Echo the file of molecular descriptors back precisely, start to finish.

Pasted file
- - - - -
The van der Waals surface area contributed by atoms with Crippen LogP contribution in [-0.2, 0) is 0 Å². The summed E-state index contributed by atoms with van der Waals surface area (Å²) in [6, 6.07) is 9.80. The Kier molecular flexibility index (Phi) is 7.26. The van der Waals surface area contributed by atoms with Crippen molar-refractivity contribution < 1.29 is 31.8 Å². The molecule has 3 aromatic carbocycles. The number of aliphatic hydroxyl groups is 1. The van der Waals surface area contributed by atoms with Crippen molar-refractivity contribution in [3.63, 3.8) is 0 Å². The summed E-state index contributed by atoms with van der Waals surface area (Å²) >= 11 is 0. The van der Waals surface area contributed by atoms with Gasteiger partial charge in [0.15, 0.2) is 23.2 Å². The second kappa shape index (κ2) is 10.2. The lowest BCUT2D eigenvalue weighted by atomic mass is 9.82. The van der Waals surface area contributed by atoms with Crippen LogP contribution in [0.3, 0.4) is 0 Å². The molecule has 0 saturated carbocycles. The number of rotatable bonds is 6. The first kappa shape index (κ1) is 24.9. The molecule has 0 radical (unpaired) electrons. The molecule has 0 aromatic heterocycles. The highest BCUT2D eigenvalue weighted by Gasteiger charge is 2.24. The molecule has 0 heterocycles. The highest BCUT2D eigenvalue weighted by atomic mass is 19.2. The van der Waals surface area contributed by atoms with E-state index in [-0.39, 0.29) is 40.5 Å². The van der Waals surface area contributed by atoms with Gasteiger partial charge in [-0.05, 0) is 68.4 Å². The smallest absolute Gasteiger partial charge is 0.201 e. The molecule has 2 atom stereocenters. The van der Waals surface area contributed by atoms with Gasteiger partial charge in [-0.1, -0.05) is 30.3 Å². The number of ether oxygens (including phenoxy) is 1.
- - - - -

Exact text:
The van der Waals surface area contributed by atoms with Crippen LogP contribution in [-0.2, 0) is 0 Å². The summed E-state index contributed by atoms with van der Waals surface area (Å²) in [6, 6.07) is 9.80. The Kier molecular flexibility index (Phi) is 7.26. The van der Waals surface area contributed by atoms with Crippen molar-refractivity contribution < 1.29 is 31.8 Å². The molecule has 3 aromatic carbocycles. The number of aliphatic hydroxyl groups is 1. The van der Waals surface area contributed by atoms with Crippen molar-refractivity contribution in [3.63, 3.8) is 0 Å². The summed E-state index contributed by atoms with van der Waals surface area (Å²) >= 11 is 0. The van der Waals surface area contributed by atoms with Gasteiger partial charge in [0.15, 0.2) is 23.2 Å². The second kappa shape index (κ2) is 10.2. The lowest BCUT2D eigenvalue weighted by atomic mass is 9.82. The van der Waals surface area contributed by atoms with Crippen LogP contribution in [0.3, 0.4) is 0 Å². The molecule has 0 saturated carbocycles. The number of rotatable bonds is 6. The first kappa shape index (κ1) is 24.9. The molecule has 0 radical (unpaired) electrons. The molecule has 0 aromatic heterocycles. The highest BCUT2D eigenvalue weighted by Gasteiger charge is 2.24. The molecule has 0 heterocycles. The highest BCUT2D eigenvalue weighted by atomic mass is 19.2. The van der Waals surface area contributed by atoms with E-state index in [-0.39, 0.29) is 40.5 Å². The van der Waals surface area contributed by atoms with Gasteiger partial charge in [-0.05, 0) is 68.4 Å². The smallest absolute Gasteiger partial charge is 0.201 e. The molecule has 2 atom stereocenters. The van der Waals surface area contributed by atoms with Gasteiger partial charge in [-0.1, -0.05) is 30.3 Å². The number of ether oxygens (including phenoxy) is 1.